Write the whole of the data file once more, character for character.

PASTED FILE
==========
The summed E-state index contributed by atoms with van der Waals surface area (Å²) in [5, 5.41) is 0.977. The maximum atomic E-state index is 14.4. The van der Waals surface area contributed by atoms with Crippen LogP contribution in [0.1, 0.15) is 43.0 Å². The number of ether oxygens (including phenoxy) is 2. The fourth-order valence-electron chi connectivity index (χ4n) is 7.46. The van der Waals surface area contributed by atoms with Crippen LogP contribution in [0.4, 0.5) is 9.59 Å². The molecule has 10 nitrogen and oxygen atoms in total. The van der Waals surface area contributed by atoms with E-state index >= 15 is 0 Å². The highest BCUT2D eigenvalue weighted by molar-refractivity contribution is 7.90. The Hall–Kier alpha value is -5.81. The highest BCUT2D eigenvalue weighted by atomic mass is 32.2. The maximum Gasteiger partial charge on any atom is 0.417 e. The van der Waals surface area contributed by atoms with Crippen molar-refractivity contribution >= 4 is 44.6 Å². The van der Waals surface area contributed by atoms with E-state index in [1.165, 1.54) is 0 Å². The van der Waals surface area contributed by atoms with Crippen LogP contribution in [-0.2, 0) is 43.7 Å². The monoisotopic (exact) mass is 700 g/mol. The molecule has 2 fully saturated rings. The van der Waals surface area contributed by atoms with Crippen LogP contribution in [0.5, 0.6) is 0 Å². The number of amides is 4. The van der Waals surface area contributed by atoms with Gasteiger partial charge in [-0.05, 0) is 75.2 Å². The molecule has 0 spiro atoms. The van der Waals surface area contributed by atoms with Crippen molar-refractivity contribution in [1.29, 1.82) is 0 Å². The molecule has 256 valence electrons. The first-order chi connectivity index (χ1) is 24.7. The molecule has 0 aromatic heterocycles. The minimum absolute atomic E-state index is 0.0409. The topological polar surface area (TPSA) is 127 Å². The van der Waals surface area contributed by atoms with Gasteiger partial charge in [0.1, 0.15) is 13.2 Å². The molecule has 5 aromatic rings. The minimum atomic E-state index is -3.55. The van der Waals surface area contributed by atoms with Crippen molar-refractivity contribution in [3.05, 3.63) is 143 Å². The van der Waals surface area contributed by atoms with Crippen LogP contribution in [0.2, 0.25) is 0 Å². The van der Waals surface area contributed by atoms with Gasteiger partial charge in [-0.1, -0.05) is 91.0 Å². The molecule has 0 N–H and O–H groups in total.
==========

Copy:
The summed E-state index contributed by atoms with van der Waals surface area (Å²) in [5, 5.41) is 0.977. The maximum atomic E-state index is 14.4. The van der Waals surface area contributed by atoms with Crippen LogP contribution in [0.1, 0.15) is 43.0 Å². The number of ether oxygens (including phenoxy) is 2. The fourth-order valence-electron chi connectivity index (χ4n) is 7.46. The van der Waals surface area contributed by atoms with Crippen LogP contribution in [0.4, 0.5) is 9.59 Å². The molecule has 10 nitrogen and oxygen atoms in total. The van der Waals surface area contributed by atoms with E-state index >= 15 is 0 Å². The highest BCUT2D eigenvalue weighted by molar-refractivity contribution is 7.90. The Hall–Kier alpha value is -5.81. The highest BCUT2D eigenvalue weighted by atomic mass is 32.2. The maximum Gasteiger partial charge on any atom is 0.417 e. The van der Waals surface area contributed by atoms with Crippen molar-refractivity contribution >= 4 is 44.6 Å². The van der Waals surface area contributed by atoms with E-state index in [1.165, 1.54) is 0 Å². The van der Waals surface area contributed by atoms with Crippen LogP contribution in [-0.2, 0) is 43.7 Å². The monoisotopic (exact) mass is 700 g/mol. The molecule has 2 fully saturated rings. The van der Waals surface area contributed by atoms with Crippen LogP contribution in [0.5, 0.6) is 0 Å². The number of amides is 4. The van der Waals surface area contributed by atoms with Gasteiger partial charge in [-0.05, 0) is 75.2 Å². The molecule has 0 spiro atoms. The van der Waals surface area contributed by atoms with Crippen molar-refractivity contribution in [1.29, 1.82) is 0 Å². The molecule has 256 valence electrons. The first-order chi connectivity index (χ1) is 24.7. The molecule has 0 aromatic heterocycles. The minimum absolute atomic E-state index is 0.0409. The topological polar surface area (TPSA) is 127 Å². The van der Waals surface area contributed by atoms with Gasteiger partial charge in [0.1, 0.15) is 13.2 Å². The molecule has 5 aromatic rings. The minimum atomic E-state index is -3.55. The van der Waals surface area contributed by atoms with Crippen molar-refractivity contribution in [3.05, 3.63) is 143 Å². The van der Waals surface area contributed by atoms with Crippen LogP contribution in [0.2, 0.25) is 0 Å². The van der Waals surface area contributed by atoms with Gasteiger partial charge in [-0.1, -0.05) is 91.0 Å². The molecule has 0 N–H and O–H groups in total.